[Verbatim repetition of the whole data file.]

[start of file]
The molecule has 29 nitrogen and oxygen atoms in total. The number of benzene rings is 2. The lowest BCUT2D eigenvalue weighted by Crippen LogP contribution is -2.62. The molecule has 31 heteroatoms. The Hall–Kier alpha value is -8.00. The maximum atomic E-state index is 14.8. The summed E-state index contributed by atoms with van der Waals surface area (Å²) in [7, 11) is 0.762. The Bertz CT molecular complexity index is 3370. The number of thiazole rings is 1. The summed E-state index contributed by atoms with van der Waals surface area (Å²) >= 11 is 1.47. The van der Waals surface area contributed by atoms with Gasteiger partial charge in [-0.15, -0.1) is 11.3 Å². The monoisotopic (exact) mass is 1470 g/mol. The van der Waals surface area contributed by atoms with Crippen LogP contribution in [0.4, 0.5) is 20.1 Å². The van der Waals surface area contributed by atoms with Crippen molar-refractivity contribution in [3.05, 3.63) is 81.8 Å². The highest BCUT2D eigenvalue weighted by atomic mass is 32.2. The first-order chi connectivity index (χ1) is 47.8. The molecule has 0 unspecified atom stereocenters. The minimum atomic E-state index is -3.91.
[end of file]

The molecule has 29 nitrogen and oxygen atoms in total. The number of benzene rings is 2. The lowest BCUT2D eigenvalue weighted by Crippen LogP contribution is -2.62. The molecule has 31 heteroatoms. The Hall–Kier alpha value is -8.00. The maximum atomic E-state index is 14.8. The summed E-state index contributed by atoms with van der Waals surface area (Å²) in [7, 11) is 0.762. The Bertz CT molecular complexity index is 3370. The number of thiazole rings is 1. The summed E-state index contributed by atoms with van der Waals surface area (Å²) >= 11 is 1.47. The van der Waals surface area contributed by atoms with Gasteiger partial charge in [-0.15, -0.1) is 11.3 Å². The monoisotopic (exact) mass is 1470 g/mol. The van der Waals surface area contributed by atoms with Crippen LogP contribution in [0.4, 0.5) is 20.1 Å². The van der Waals surface area contributed by atoms with Crippen molar-refractivity contribution in [3.05, 3.63) is 81.8 Å². The highest BCUT2D eigenvalue weighted by atomic mass is 32.2. The first-order chi connectivity index (χ1) is 47.8. The molecule has 0 unspecified atom stereocenters. The minimum atomic E-state index is -3.91.